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Robo-advised clients could be untapped market for advisers

Robo-advised clients could be untapped market for advisers
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The vast majority of robo-advice users would consider switching to a human adviser in the future, highlighting an untapped market for IFAs.

Some 88 per cent of investors with digital advisers are willing to switch to a human adviser, according to a survey of 1,500 investors by Vanguard.

In the report, called “How investors perceive human and digital advice”, the company said it was seeking to answer the question of whether advisers should view robo-advice as a “cannibalising threat” to their existing client base.

However, when investors with human advisers were asked what type of adviser relationship they would search for in the future if they had to leave their current adviser, 76 per cent said they would look for a human adviser. 

A further 17 per cent said they would search for a service combining a digital and human adviser, and just 4 per cent said they would prefer a digital adviser or service.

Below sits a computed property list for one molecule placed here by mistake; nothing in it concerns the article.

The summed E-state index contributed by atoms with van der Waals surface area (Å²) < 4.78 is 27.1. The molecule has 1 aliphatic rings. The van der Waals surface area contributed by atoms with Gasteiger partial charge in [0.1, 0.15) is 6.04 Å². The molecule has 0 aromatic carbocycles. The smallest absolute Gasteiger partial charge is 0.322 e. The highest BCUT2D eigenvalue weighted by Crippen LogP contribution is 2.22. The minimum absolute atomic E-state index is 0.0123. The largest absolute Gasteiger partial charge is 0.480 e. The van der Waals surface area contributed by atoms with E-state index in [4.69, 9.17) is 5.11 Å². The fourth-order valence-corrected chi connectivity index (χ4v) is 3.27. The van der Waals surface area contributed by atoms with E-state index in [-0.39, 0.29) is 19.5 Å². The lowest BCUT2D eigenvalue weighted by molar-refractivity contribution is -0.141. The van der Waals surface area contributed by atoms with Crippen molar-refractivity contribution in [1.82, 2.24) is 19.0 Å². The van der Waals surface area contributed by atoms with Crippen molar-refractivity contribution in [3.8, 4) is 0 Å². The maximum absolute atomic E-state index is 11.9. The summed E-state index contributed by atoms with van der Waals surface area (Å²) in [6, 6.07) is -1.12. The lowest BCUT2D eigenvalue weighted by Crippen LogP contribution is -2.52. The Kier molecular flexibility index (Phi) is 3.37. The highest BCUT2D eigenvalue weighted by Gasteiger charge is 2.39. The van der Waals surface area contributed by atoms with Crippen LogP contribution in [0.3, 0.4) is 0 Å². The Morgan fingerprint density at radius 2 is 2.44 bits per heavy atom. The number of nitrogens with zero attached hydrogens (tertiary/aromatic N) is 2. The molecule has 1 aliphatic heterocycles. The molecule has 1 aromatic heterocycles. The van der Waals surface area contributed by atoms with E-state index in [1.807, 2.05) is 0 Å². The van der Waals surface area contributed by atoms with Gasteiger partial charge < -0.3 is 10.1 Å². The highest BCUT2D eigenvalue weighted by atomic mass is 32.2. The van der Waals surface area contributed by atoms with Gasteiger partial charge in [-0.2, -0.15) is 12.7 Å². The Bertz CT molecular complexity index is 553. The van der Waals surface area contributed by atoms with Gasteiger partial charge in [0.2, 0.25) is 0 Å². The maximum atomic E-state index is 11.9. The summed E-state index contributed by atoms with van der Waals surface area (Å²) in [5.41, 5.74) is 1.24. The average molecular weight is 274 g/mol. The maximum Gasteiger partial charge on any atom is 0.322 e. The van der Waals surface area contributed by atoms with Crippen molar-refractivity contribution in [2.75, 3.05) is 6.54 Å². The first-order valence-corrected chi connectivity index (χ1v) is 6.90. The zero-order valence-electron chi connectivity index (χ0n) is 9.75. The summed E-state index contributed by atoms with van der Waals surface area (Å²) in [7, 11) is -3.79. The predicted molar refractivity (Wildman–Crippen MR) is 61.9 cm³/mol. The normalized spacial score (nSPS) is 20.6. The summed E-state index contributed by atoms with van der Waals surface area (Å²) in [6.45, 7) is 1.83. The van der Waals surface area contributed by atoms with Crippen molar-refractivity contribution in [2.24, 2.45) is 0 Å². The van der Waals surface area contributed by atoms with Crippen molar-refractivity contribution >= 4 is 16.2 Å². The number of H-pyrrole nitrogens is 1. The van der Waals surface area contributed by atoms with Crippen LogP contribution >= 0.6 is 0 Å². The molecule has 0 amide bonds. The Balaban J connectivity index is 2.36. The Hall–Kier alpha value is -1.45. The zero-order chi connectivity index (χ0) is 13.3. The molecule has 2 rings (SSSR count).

In the report, Vanguard said despite the common headlines about technology replacing humans, the data suggests that investors have a strong loyalty to their human financial advisers. 

“Confirmation bias could be at work here, with respondents validating the choice they have already made,” it added, though the number of robo-advised clients saying they would likely to move to human advice means this is likely not the primary explanation.

“This contradiction provides important data for advisors as they think about prospecting and bringing in new business. 

“Robo-advised clients could represent an untapped and under-targeted market to convert to human advisors, especially as their needs become more complex.”

Because human-advised investors are not likely to switch to digital services, they must value interaction with their human advisors, the report said.

Indeed, in a “value breakdown” of the service offered by human advisers, 25 per cent of their value was emotional (including trust and confidence in the adviser, assurance in times of market volatility and peace of mind that you will achieve your goals).

This is in comparison to 18 per cent of the digital advisers’ value.

The respondents attributed a 40 per cent score for human advisers’ portfolio value, compared with 47 per cent for the digital adviser.

Both scored 35 per cent for financial value.

Vanguard said: “Investors believe that human-advised clients derive higher levels of emotional value from their financial advisors than digital-advised investors get from theirs. 

“In seeking to convert robo investors, advisers can leverage emotional value to help position their services.”

sally.hickey@ft.com